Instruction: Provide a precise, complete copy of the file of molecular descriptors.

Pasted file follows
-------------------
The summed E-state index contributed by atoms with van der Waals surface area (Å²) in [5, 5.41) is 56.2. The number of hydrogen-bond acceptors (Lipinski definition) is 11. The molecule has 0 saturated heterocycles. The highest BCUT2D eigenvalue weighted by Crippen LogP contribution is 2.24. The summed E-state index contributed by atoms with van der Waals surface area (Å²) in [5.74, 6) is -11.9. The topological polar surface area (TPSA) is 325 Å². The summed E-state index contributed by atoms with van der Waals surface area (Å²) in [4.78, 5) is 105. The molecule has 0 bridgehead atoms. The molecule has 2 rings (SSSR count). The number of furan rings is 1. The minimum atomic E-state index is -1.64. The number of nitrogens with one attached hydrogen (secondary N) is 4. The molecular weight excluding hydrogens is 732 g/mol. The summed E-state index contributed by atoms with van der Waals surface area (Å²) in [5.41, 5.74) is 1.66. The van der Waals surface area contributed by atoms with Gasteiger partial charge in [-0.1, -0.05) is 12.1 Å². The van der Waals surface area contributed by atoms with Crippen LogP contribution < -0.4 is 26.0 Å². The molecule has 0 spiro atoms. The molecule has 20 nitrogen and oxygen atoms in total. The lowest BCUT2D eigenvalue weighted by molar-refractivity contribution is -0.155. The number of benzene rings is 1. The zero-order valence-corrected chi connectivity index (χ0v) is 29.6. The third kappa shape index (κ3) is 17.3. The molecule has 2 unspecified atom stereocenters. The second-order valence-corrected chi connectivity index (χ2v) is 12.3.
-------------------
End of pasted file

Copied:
The summed E-state index contributed by atoms with van der Waals surface area (Å²) in [5, 5.41) is 56.2. The number of hydrogen-bond acceptors (Lipinski definition) is 11. The molecule has 0 saturated heterocycles. The highest BCUT2D eigenvalue weighted by Crippen LogP contribution is 2.24. The summed E-state index contributed by atoms with van der Waals surface area (Å²) in [5.74, 6) is -11.9. The topological polar surface area (TPSA) is 325 Å². The summed E-state index contributed by atoms with van der Waals surface area (Å²) in [4.78, 5) is 105. The molecule has 0 bridgehead atoms. The molecule has 2 rings (SSSR count). The number of furan rings is 1. The minimum atomic E-state index is -1.64. The number of nitrogens with one attached hydrogen (secondary N) is 4. The molecular weight excluding hydrogens is 732 g/mol. The summed E-state index contributed by atoms with van der Waals surface area (Å²) in [5.41, 5.74) is 1.66. The van der Waals surface area contributed by atoms with Gasteiger partial charge in [-0.1, -0.05) is 12.1 Å². The van der Waals surface area contributed by atoms with Crippen LogP contribution < -0.4 is 26.0 Å². The molecule has 0 spiro atoms. The molecule has 20 nitrogen and oxygen atoms in total. The lowest BCUT2D eigenvalue weighted by molar-refractivity contribution is -0.155. The number of benzene rings is 1. The zero-order valence-corrected chi connectivity index (χ0v) is 29.6. The third kappa shape index (κ3) is 17.3. The molecule has 2 unspecified atom stereocenters. The second-order valence-corrected chi connectivity index (χ2v) is 12.3.